Will be thinking of you tomorrow! It’s a big step and not an easy one. I know it’s not nearly the same magnitude or intensity as your loss, but when I lost my mom it was really strange and scary to see people at first…..back to school, friends, church, etc. I felt like I was in a bubble and just pretending for a while. Sometimes (12 years later) it still bothers me that I’m supposed to be be “over it” and act like it wasn’t that big a deal in the grand scheme of things. For me, it really was and is. So, I hear you, even if I don’t really know what’s it’s like to be you. Also, for what it’s worth, I’m sorry I didn’t send you a card. The thought has crossed my mind several times and I don’t know why I didn’t. Maybe I just didn’t know the words to say that would be right, because I guess I feel like there aren’t any right words and I don’t want to say the wrong thing because the last thing I would want to do it cause you more pain…you’ve had enough. Your blog has been truly insightful though, and I am so grateful to you for sharing your journey. Peace and Shalom for tomorrow and the days ahead.

  • Daryl

    That does sound like a hard situation to go back to. Any one of those reasons would be enough to not want to (I can’t believe they didn’t even send a card). I hope tomorrow is tolerable, at the very least. I think your plan to ease back in is a good one. Go easy on yourself.

  • Cristy

    I’m so sorry to hear your co-workers fucked up. I’d have a really hard time with it too. Abby is your daughter and you have been grieving losing her. To have them tell you they didn’t want to be insincere shows how clueless they are regarding miscarriage and pregnancy. I’m so sorry that you have to deal with them.

    Regarding dealing with pregnant patients/cases: is there a way that your office can screen them and direct them to another social worker? Because right now, the last thing you need is to be dealing with someone like this. And frankly, your co-workers owe you.

    I’m thinking of you daily and sending you lots of love. May this first week back go by quickly and be low-drama.

  • Kate

    Hi from ICLW. I am a social worker on an indefinite hiatus, and I cannot believe that your coworkers have responded… or not responded… to you (and your loss) in this way! That is just shameful.
    I do admire your strength around returning to work- especially emotionally demanding work!! I agree that you should ease back into it, do what feels right for you, and do not hesitate to remind people (if you need and/or choose to) that you are grieving a loss as real and as devestating as any other, if not more so! I wish you all the best and will be thinking of you tomorrow.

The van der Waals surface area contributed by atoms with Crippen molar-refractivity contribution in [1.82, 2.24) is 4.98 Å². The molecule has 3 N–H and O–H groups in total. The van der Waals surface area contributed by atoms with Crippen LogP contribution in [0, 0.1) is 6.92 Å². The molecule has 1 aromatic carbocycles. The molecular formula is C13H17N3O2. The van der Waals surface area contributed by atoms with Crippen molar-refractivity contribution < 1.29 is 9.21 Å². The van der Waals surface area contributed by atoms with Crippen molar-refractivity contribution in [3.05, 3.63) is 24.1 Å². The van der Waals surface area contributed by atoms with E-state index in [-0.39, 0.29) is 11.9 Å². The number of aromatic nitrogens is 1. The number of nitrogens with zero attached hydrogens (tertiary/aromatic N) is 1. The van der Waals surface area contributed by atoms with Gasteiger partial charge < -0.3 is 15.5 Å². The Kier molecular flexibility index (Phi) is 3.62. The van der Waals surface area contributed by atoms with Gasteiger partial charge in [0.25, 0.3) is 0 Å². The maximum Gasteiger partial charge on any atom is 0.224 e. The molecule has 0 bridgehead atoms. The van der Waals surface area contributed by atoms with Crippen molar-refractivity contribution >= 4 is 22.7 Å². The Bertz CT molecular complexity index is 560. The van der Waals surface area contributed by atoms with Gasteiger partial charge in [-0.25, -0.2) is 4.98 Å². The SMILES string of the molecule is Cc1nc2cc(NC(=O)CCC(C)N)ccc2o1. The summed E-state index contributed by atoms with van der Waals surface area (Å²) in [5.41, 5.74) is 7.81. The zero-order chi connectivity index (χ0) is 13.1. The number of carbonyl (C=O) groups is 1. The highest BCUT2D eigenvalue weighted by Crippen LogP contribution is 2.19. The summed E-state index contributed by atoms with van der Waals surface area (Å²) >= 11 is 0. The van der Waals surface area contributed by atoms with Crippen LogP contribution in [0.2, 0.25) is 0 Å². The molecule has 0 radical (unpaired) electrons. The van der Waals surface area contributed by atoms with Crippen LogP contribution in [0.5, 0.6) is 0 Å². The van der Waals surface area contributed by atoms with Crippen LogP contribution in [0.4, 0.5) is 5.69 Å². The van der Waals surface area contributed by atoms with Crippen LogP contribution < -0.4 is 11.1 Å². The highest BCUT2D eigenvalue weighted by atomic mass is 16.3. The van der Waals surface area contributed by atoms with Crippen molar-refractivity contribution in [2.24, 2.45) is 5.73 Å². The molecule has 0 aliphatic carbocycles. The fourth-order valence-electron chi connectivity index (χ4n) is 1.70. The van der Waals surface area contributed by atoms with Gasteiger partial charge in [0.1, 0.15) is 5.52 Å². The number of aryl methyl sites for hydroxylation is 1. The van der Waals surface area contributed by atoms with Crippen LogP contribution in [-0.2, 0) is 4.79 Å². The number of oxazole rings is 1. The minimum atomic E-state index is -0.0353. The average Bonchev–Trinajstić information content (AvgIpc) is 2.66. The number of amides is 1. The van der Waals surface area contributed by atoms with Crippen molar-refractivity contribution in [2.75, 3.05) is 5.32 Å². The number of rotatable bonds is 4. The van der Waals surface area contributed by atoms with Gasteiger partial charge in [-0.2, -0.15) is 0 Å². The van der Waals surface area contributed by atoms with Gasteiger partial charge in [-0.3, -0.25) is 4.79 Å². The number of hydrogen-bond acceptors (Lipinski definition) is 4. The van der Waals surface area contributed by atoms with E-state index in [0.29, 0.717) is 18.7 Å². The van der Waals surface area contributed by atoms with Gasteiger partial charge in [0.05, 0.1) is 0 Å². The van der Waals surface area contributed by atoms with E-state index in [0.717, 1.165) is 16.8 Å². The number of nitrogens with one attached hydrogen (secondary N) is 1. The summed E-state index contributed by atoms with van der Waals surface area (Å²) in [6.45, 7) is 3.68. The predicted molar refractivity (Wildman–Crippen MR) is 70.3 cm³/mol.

• Life

    I’m thinking of you when you have to go back to work.
    I’m still at home, very grateful I have this time off.
    I know what you mean when you say work is trivial. I so also have that feeling! There are so many other thing so much more important than work….
    thinking of you. hugs

  • marwil

    Acknowledgement is so important and I’m so sorry you didn’t get that from your co-workers. I hope the first day and weeks back at work is gentle on you. It’s hard knowing and seeing life around you keeping going on while everything has changed for yourself.

  • smonster

    I hope your first day back goes by quickly at the very least. I’m sorry to hear about your co-workers. Not surprised since from what other things you’ve said about them, but disappointed nonetheless. Hang in there M.

  • psychsarah

    Thinking of you today and every day.

  • Anna

    Good luck. I can’t believe they didn’t even send a card at work. That seems very insensitive!

  • Alissa

    I could have written this post when I went back to work. People didn’t ask why I was gone (who I didn’t have to alert) and went about things as usual. Nevermind that my lovely 20 week twin belly was gone and I looked like the walking dead. I get it, I do. But why do people think that by ignoring things, it will go away or get better?

    I came back to work after 1.5 weeks mostly because I was going crazy around the house and ran out of vacation time, but I haven’t cared a wit about work ever since. Like you said, it’s a way to make money to pay my medical bills.

    The two coworkers who were pregnant the same time as me have given birth…of course the infertile women was the one to come back empty handed (not that anyone should).

    And lastly, I too have a ‘what if’ surrounding work. I bled at 12 weeks and only took one day for bed rest. They didn’t tell me to take more, but I should have. Now I wonder if that is what aggrivated my hematoma.

    All your feelings are so real and understandable. I wish none of us had to go through this kind of loss. I can only hope that with time we will find wisdom and peace.